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Negligence and Personal Injury: How Your Case May Be Affected

negligence and personal injury

What you’ll learn in this article:

  • How negligence and personal injury claims work
  • Kentucky comparative negligence laws
  • How to sue for negligence

If you are injured in an accident, you would file what’s known as a personal injury claim. When you file this claim, you can potentially recover a settlement for the damages you suffered as a result of the accident, such as medical expenses or lost wages. However, to win your case you may need to show that another party’s negligence caused the accident and your injuries.

In every state, the negligence laws can vary, which can play a role in your case. For example, some states are no-fault states, some are at-fault states, and some states follow contributory negligence laws while others follow comparative negligence laws. 

In this article, we’ll help you understand how negligence and personal injury cases work and explain what Kentucky’s fault and negligence laws are. If you are injured in an accident and have questions or need help filing a claim, please don’t hesitate to contact us for assistance. Our team of Kentucky personal injury lawyers at McCoy & Sparks is here to help. 

What Does Personal Injury Negligence Mean?

Negligence and personal injury cases go hand in hand. Typically, when someone is injured in an accident, they would file a claim, either with their own insurance or the insurance company of the at-fault party. This will depend on whether it’s an at-fault or a no-fault state. 

Kentucky is a “choice no-fault” state, which means that the injured party can choose to carry no-fault insurance and can file a claim through their own insurance company. Or, they can opt out of the no-fault coverage. If they opt out, they can file a claim against the at-fault party’s insurance instead. 

However, to do this, they will need to prove that the party they are filing against is the one responsible for what happened. In other words, if you get hit by another driver, you must prove that the driver acted in a negligent manner if you want to hold them and their insurance liable. If you cannot prove this, then the insurance company will likely deny your claim. 

proving negligence

When we talk about negligence, we are referring to someone breaching their “duty of care” and you must be able to prove they breached their duty if you want to recover damages from their insurance company. Duty of care refers to the legal duty that all drivers have. 

Duty of care essentially means drivers must operate their vehicles with reasonable care so as not to cause harm to others. If they do something like speed, run a red light, or drink and drive, this is considered a breach of duty. If this is the case, they are viewed as negligent and could be held liable for any accidents they caused as a result of their negligence.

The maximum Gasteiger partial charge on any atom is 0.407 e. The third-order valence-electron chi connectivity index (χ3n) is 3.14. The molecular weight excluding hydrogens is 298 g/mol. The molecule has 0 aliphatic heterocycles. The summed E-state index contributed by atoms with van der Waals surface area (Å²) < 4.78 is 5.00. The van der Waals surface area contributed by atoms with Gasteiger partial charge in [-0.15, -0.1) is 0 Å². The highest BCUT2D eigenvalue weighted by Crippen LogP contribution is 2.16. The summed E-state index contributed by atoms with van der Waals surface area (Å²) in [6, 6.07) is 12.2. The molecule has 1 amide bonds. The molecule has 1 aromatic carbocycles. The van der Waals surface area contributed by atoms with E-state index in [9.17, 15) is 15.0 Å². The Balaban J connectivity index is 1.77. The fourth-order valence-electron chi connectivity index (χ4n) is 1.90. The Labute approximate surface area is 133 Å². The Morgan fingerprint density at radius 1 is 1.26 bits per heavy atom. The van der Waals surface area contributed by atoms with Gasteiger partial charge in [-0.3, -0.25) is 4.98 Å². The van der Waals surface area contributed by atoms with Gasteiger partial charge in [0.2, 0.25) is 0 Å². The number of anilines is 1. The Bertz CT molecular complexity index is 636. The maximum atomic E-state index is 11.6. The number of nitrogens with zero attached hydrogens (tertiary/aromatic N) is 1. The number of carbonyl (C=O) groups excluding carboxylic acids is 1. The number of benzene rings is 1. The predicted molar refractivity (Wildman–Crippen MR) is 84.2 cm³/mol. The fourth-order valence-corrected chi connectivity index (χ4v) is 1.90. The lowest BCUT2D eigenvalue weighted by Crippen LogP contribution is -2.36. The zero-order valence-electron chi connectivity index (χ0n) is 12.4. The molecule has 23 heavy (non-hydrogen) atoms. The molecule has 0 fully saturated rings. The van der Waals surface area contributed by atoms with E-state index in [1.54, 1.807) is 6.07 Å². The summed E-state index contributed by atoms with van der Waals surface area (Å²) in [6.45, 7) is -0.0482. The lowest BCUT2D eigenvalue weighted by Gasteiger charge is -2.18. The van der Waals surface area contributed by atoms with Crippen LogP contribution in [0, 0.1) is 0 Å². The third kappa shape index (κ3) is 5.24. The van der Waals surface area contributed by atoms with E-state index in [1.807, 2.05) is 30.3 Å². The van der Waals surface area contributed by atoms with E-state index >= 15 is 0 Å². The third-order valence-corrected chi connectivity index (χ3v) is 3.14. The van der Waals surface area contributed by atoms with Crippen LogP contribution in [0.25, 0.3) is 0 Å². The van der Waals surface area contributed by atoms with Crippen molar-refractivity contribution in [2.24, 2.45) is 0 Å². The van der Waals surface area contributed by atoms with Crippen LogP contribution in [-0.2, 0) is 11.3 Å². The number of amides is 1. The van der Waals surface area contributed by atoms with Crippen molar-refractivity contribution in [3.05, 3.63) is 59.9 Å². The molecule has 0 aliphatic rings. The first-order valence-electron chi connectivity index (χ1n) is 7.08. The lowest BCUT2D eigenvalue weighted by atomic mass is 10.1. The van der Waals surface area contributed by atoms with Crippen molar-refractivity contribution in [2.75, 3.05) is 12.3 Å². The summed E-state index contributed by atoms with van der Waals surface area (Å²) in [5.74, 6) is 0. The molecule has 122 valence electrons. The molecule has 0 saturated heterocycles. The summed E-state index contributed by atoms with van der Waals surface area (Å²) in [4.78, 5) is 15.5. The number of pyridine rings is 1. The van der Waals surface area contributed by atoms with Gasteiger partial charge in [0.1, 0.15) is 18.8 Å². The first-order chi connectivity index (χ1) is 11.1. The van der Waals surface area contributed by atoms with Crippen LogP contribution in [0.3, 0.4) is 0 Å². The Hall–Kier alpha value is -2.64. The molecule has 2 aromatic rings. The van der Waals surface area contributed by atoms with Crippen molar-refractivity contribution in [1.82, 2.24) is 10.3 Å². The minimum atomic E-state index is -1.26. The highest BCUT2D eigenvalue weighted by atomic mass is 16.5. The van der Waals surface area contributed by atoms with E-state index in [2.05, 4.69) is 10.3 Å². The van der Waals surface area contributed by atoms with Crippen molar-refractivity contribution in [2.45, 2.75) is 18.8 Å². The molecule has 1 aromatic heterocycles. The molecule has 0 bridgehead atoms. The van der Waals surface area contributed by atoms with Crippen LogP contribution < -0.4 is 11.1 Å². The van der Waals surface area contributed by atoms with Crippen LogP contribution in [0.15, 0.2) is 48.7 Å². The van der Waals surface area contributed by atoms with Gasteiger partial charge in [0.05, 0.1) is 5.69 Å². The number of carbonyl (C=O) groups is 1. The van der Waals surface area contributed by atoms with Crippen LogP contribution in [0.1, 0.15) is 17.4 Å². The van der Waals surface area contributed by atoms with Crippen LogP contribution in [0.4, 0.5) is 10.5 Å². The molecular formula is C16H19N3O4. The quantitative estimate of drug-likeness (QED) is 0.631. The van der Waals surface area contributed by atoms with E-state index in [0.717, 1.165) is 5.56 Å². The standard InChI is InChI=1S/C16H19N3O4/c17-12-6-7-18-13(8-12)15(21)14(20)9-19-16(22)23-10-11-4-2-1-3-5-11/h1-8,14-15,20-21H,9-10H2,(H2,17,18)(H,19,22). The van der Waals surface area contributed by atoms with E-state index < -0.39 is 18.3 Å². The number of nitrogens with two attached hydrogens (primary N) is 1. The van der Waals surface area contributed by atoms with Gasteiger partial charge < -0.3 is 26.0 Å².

How Pure Comparative Negligence in Kentucky Can Affect Your Case

Aside from generally needing to prove negligence when you file a claim against another party, the specific type of negligence laws in your state can also affect your claim. In a contributory negligence state, for example, you will be barred from recovering damages if you were partially at fault for the accident. 

car accident liability

In contrast, in a comparative negligence state — like Kentucky — you can still file a claim and recover damages even if you are partially at fault. However, the amount you recover will be impacted by your percentage of fault. 

For example, if the other party is 100% at fault, then you should be able to file a claim and recover the full amount you are awarded. However, if you were speeding and the other driver ran a red light, the two of you could share 50/50 in liability for the accident. 

In this case, you can still file a claim but you will only recover 50% of what you are awarded. If you were awarded a $30,000 settlement initially, you will only end up recovering 50% of that, which is $15,000. 

Can You Sue For Negligence?

Yes. If you meet certain thresholds, which essentially means that you have sustained extensive damages and injuries as a result of an accident, it may be possible for you to file a lawsuit against the negligent party. However, as mentioned above, you will need to be able to first prove that the party owed you a duty of care and that they breached this duty if you intend to hold them accountable for the accident. 

To do this, you will need to work with a lawyer. Personal injury claims can be challenging to navigate as is, but things can become even more complex when you are suing for negligence with an injury. You will need to gather a substantial amount of evidence to prove what happened and that you deserve more money than you were initially offered as part of your personal injury claim, which a lawyer can help you do.  

Trust McCoy & Sparks—Premier Personal Injury Attorneys in Central Kentucky

Recognized as one of Central Kentucky’s best law firms, McCoy & Sparks represents thousands of clients in Central Kentucky. If you were injured in an accident and need help navigating your claim and understanding how Kentucky’s negligence laws will affect you, we are here to help. We can also represent you in court if you need to file a lawsuit for additional compensation. 

You owe us nothing unless we win your case. Call us at (844) 4KY-WINS for a risk-free consultation with one of our personal injury attorneys today.